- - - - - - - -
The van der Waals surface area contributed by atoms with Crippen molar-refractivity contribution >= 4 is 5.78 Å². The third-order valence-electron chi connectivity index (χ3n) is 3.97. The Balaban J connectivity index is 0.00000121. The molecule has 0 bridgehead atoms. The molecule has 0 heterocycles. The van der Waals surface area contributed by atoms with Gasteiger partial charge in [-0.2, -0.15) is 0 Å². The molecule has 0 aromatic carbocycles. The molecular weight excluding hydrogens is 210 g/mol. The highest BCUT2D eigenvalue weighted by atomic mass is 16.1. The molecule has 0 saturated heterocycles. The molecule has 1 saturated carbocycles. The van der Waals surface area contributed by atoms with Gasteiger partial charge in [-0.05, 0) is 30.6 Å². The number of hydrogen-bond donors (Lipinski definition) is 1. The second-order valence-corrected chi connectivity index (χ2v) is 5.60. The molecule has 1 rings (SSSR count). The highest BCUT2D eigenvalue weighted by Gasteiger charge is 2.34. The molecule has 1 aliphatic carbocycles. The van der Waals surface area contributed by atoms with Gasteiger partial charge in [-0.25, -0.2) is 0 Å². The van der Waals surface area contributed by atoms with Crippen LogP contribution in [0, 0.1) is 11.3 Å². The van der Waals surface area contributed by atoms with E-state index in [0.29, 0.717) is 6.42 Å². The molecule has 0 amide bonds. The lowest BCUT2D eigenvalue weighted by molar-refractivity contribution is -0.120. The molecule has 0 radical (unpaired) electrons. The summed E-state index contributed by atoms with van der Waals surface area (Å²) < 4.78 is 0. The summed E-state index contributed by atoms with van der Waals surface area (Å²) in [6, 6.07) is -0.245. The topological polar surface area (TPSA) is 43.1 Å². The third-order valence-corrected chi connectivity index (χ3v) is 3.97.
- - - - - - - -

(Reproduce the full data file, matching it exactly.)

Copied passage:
The van der Waals surface area contributed by atoms with Crippen molar-refractivity contribution >= 4 is 5.78 Å². The third-order valence-electron chi connectivity index (χ3n) is 3.97. The Balaban J connectivity index is 0.00000121. The molecule has 0 bridgehead atoms. The molecule has 0 heterocycles. The van der Waals surface area contributed by atoms with Gasteiger partial charge in [-0.2, -0.15) is 0 Å². The molecule has 0 aromatic carbocycles. The molecular weight excluding hydrogens is 210 g/mol. The highest BCUT2D eigenvalue weighted by atomic mass is 16.1. The molecule has 0 saturated heterocycles. The molecule has 1 saturated carbocycles. The van der Waals surface area contributed by atoms with Gasteiger partial charge in [-0.05, 0) is 30.6 Å². The number of hydrogen-bond donors (Lipinski definition) is 1. The second-order valence-corrected chi connectivity index (χ2v) is 5.60. The molecule has 1 rings (SSSR count). The highest BCUT2D eigenvalue weighted by Gasteiger charge is 2.34. The molecule has 1 aliphatic carbocycles. The van der Waals surface area contributed by atoms with Gasteiger partial charge in [-0.25, -0.2) is 0 Å². The van der Waals surface area contributed by atoms with Crippen LogP contribution in [0, 0.1) is 11.3 Å². The van der Waals surface area contributed by atoms with E-state index in [0.29, 0.717) is 6.42 Å². The molecule has 0 amide bonds. The lowest BCUT2D eigenvalue weighted by molar-refractivity contribution is -0.120. The molecule has 0 radical (unpaired) electrons. The summed E-state index contributed by atoms with van der Waals surface area (Å²) < 4.78 is 0. The summed E-state index contributed by atoms with van der Waals surface area (Å²) in [6, 6.07) is -0.245. The topological polar surface area (TPSA) is 43.1 Å². The third-order valence-corrected chi connectivity index (χ3v) is 3.97.